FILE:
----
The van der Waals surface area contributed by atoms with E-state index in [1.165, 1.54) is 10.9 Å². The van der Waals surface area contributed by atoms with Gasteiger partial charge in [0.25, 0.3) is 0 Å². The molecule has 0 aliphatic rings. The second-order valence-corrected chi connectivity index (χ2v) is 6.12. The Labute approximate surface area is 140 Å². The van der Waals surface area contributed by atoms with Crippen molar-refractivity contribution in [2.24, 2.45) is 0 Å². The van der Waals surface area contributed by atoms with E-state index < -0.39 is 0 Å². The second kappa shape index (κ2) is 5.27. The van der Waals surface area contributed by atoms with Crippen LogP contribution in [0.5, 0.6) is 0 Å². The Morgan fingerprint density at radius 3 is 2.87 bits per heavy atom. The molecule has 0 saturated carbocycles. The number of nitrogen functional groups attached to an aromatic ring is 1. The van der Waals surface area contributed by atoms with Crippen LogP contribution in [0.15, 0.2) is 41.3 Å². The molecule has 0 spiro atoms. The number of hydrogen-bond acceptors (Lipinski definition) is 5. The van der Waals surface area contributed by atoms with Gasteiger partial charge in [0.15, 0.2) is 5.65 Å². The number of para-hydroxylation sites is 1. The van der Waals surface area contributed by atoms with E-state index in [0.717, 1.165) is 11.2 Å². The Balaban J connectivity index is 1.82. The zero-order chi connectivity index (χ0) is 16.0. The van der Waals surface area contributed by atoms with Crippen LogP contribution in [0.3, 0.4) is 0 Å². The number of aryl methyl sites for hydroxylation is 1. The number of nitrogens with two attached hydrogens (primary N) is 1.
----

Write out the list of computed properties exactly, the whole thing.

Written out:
The van der Waals surface area contributed by atoms with E-state index in [1.165, 1.54) is 10.9 Å². The van der Waals surface area contributed by atoms with Gasteiger partial charge in [0.25, 0.3) is 0 Å². The molecule has 0 aliphatic rings. The second-order valence-corrected chi connectivity index (χ2v) is 6.12. The Labute approximate surface area is 140 Å². The van der Waals surface area contributed by atoms with Crippen molar-refractivity contribution in [2.24, 2.45) is 0 Å². The van der Waals surface area contributed by atoms with E-state index < -0.39 is 0 Å². The second kappa shape index (κ2) is 5.27. The van der Waals surface area contributed by atoms with Crippen LogP contribution in [0.5, 0.6) is 0 Å². The Morgan fingerprint density at radius 3 is 2.87 bits per heavy atom. The molecule has 0 saturated carbocycles. The number of nitrogen functional groups attached to an aromatic ring is 1. The van der Waals surface area contributed by atoms with Crippen LogP contribution in [0.15, 0.2) is 41.3 Å². The molecule has 0 spiro atoms. The number of hydrogen-bond acceptors (Lipinski definition) is 5. The van der Waals surface area contributed by atoms with Gasteiger partial charge in [0.15, 0.2) is 5.65 Å². The number of para-hydroxylation sites is 1. The van der Waals surface area contributed by atoms with E-state index in [0.717, 1.165) is 11.2 Å². The Balaban J connectivity index is 1.82. The zero-order chi connectivity index (χ0) is 16.0. The van der Waals surface area contributed by atoms with Crippen LogP contribution in [0.3, 0.4) is 0 Å². The number of aryl methyl sites for hydroxylation is 1. The number of nitrogens with two attached hydrogens (primary N) is 1.